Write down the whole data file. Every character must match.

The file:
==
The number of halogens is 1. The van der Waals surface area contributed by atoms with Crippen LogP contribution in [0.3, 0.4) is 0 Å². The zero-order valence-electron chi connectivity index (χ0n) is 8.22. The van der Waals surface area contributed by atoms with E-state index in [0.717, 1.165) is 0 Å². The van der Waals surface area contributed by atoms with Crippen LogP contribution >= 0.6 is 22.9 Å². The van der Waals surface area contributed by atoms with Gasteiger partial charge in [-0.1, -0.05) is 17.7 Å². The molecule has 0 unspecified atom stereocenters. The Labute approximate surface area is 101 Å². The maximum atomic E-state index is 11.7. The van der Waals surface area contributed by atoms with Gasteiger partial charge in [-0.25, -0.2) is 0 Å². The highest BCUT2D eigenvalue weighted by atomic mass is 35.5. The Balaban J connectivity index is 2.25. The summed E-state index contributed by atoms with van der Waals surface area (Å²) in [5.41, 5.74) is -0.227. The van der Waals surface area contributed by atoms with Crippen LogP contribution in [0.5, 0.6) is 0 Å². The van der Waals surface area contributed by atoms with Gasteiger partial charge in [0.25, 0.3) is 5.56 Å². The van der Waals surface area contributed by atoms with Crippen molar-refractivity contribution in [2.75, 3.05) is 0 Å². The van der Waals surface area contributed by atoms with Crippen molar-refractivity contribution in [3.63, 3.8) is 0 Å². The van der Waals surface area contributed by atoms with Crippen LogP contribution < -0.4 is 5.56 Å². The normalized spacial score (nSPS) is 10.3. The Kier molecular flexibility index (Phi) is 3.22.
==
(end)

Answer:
The number of halogens is 1. The van der Waals surface area contributed by atoms with Crippen LogP contribution in [0.3, 0.4) is 0 Å². The zero-order valence-electron chi connectivity index (χ0n) is 8.22. The van der Waals surface area contributed by atoms with E-state index in [0.717, 1.165) is 0 Å². The van der Waals surface area contributed by atoms with Crippen LogP contribution >= 0.6 is 22.9 Å². The van der Waals surface area contributed by atoms with Gasteiger partial charge in [-0.1, -0.05) is 17.7 Å². The molecule has 0 unspecified atom stereocenters. The Labute approximate surface area is 101 Å². The maximum atomic E-state index is 11.7. The van der Waals surface area contributed by atoms with Gasteiger partial charge in [-0.25, -0.2) is 0 Å². The highest BCUT2D eigenvalue weighted by atomic mass is 35.5. The Balaban J connectivity index is 2.25. The summed E-state index contributed by atoms with van der Waals surface area (Å²) in [5.41, 5.74) is -0.227. The van der Waals surface area contributed by atoms with Crippen LogP contribution in [0.5, 0.6) is 0 Å². The van der Waals surface area contributed by atoms with Gasteiger partial charge in [0.25, 0.3) is 5.56 Å². The van der Waals surface area contributed by atoms with Crippen molar-refractivity contribution in [2.75, 3.05) is 0 Å². The van der Waals surface area contributed by atoms with Crippen molar-refractivity contribution in [3.63, 3.8) is 0 Å². The van der Waals surface area contributed by atoms with Crippen LogP contribution < -0.4 is 5.56 Å². The normalized spacial score (nSPS) is 10.3. The Kier molecular flexibility index (Phi) is 3.22.